Hoshigaki Success!

I’d estimate that one out of ten new homesteading projects succeeds. Which is why I’m especially happy that the long process of drying persimmons the Japanese way (hoshigaki) has been a big success. The white powder that looks like mold is sugar in the fruit that has risen to the surface. The result is, incidentally, very different from drying persimmons in a dehydrator (which also tastes good but has a much firme...

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How to Bake a Traditional German Rye Bread

...night before I want to bake I take a tablespoon of rye starter (see our video on how to make a starter) and mix it in with 125 grams of dark rye flour and 125 grams of bottled water. 2. In the morning I mix all the ingredients together. Ideally, let the mixture rest for a half hour to an hour before shaping it, but I’ve skipped the rest period and the loaf has turned out just fine. 3. Form into a boule (round) and dust heavily with rye flo...

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How to Cook Broadleaf Plantain

...lative). Though I know plantain is very nutritious, it is also bitter and heavily veined, so I prefer to collect it as a medicinal herb. I infuse it into oil that I put into salves and creams and I use it as a fresh poultice on itchy bites and hives. But eating it? Meh. I’ll put baby leaves in a salad. Erik has sprinkled the leaves on pizzas--and I’ll eat anything on a pizza. The seeds can be collected and used in seedy applications....

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Bird Netting as a Cabbage Leaf Caterpillar Barrier

UPDATE: This idea is a complete failure–see the ugly details here. Last month I sang the praises of floating row cover as an insect barrier. The only problem is that floating row cover retains heat, and so when our fall and winter days turn hot, as they so often do, it gets way too hot and humid inside the “tent.” So as Marshall McLuhan was fond of saying, “If you don’t like that idea, I’ve...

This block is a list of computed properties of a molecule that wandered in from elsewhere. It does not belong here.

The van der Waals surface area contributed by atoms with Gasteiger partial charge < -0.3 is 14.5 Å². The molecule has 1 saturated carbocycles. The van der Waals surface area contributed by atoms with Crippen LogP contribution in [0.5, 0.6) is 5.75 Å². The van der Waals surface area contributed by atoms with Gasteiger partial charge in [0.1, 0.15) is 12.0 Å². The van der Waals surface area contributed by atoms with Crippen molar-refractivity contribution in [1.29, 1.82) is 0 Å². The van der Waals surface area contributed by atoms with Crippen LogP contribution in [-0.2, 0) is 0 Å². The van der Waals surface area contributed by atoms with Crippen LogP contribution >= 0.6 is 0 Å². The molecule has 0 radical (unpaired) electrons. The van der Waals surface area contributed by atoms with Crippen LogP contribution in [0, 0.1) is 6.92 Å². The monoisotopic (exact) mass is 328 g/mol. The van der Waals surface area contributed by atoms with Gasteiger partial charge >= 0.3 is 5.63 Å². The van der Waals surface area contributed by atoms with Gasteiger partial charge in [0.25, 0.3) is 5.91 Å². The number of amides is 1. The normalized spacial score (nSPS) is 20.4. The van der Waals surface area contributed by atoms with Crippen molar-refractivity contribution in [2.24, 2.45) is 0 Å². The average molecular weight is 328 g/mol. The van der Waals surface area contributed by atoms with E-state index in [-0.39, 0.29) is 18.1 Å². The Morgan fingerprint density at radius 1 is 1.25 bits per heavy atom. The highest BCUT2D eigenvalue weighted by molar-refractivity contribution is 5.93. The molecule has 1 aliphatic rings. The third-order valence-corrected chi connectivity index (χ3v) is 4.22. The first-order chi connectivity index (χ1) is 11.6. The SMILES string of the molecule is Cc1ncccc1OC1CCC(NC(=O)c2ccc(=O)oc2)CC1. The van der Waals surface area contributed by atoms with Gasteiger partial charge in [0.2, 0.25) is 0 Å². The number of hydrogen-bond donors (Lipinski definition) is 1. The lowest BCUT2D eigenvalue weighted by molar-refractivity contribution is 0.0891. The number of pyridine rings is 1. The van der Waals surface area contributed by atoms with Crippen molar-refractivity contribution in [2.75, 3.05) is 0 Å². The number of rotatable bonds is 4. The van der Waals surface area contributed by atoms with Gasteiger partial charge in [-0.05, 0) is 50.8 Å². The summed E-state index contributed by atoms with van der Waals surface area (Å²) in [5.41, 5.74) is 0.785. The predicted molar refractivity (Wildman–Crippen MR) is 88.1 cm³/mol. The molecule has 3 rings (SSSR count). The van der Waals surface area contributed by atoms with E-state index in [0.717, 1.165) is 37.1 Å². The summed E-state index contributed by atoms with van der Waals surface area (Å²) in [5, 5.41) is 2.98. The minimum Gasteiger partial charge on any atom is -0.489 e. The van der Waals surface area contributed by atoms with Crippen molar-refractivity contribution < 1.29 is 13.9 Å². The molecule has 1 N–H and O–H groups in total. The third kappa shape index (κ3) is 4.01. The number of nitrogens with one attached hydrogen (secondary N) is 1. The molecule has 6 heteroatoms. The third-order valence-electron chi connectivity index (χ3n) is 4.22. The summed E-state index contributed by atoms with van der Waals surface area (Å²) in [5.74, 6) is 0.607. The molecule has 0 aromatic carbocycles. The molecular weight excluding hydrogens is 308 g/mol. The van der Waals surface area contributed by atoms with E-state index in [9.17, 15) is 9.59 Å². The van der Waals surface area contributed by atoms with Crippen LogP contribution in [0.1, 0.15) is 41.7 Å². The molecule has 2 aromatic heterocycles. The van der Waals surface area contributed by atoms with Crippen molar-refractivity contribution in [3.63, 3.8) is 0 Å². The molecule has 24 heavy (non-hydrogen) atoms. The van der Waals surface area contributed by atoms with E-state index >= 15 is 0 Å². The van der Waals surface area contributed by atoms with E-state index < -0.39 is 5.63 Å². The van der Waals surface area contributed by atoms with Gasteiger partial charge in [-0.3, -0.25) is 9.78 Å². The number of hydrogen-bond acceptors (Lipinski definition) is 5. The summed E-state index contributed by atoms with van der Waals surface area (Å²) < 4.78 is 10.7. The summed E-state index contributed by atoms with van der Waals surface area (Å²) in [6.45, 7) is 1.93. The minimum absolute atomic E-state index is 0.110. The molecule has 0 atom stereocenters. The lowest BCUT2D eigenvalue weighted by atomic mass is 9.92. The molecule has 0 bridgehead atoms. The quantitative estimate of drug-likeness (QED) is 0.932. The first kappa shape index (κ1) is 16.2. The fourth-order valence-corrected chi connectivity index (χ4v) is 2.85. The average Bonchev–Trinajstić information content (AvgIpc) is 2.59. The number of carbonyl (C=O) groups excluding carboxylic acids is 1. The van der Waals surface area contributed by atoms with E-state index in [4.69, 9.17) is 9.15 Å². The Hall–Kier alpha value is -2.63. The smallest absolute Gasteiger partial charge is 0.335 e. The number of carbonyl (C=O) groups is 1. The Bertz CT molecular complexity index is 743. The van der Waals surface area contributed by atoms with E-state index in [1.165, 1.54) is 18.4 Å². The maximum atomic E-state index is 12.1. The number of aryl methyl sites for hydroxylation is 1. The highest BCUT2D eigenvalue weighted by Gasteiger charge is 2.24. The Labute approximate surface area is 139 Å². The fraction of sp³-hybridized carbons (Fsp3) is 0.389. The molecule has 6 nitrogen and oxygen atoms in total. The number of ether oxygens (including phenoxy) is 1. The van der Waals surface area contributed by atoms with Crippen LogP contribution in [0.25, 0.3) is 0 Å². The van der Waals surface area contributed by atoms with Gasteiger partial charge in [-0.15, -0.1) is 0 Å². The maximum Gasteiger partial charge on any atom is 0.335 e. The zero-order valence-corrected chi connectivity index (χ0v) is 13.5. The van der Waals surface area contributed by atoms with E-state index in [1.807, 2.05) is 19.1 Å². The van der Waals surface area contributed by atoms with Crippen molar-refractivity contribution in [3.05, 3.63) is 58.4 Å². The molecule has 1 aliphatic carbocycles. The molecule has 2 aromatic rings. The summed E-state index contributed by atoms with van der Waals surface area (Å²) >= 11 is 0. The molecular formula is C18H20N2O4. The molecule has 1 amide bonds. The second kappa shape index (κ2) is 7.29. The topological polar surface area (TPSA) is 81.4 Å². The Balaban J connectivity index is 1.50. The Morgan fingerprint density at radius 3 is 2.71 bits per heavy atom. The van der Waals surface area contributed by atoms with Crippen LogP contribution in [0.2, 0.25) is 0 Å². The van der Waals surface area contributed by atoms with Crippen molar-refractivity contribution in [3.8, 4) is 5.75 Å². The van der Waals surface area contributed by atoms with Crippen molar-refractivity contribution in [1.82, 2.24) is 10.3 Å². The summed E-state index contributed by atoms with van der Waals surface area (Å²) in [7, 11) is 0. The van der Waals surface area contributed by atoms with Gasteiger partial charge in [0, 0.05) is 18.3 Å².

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Row Cover as an Insect Barrier

It ain’t pretty but it works. As one would expect, cabbage leaf worms love cabbage and nearly every other member of the brassica species.  Which  is why I’ve become a real fan of row cover material as an insect barrier. The perp in question. It rarely freezes here so I use the thinnest row cover possible, specifically a product called Agribon-15. If you live in a cooler climate and want to use row cover for frost pr...

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That ain’t a bowl full of larvae, it’s crosne!

...for this plant. No crosne banquet this winter. But I did get enough to make a jar of pickles with. I feared that it would be as hard to clean as Jerusalem artichoke, but a few blasts of the garden hose took off most of the dirt. French folks cook crosne in butter. I decided to pickle them in white vinegar using a recipe for Jerusalem artichoke. The recipe I used was a little too heavy on the mustard, otherwise I’d pass it on. The addition o...

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Bread and Transformation

...ied Reinhart’s baking method (even though I once had one of his books out of the library), but I like this 2008 Ted talk on the alchemical symbolism of bread. If you’re either a baking or brewing geek like me it’s worth a view. The baking method I’ve used for over a decade is from Nancy Silverton’s book Breads from the La Brea Bakery. You use a sourdough starter and at least half the flour must be white to get it to...

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Social Media as a Homesteading Tool

...u I recommend going with WordPress over Blogger. We’re going to switch over next month. And set a deadline for yourself–blog at least three times a week. While there are many things to dislike about Facebook (principally that those of us who use it are doing free market research on ourselves), it has proven useful for me on many occasions. I’ve used it to solicit gardening advice, find a place to celebrate a birthday, borrow a g...

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The Fine Art of Worm Grunting

For your Monday viewing pleasure we have two videos showing worm grunting in Florida. Worm grunting is a technique used to lure worms out of the soil to collect as fishing bait. Basically, you take a stick (called a “stob”), pound it into the ground and rub a metal rod (known as a “rooping iron”) against the top of the stob. The deep vibrations are said to mimic the sound of burrowing moles, the natural predator of wor...

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Rubber Sidewalks Rescue Trees

Homegrown Neighbor here: I love trees and all of the things they do for us. They shade us, feed us, house us. Trees are something we just need more of here in Southern California. I used to work at an urban forestry non-profit, TreePeople. So I am familiar with the challenges of the tree/sidewalk interface. I have fielded calls from people frantically trying to save trees that are being ripped out because they are lifting the sidewalk. I hav...

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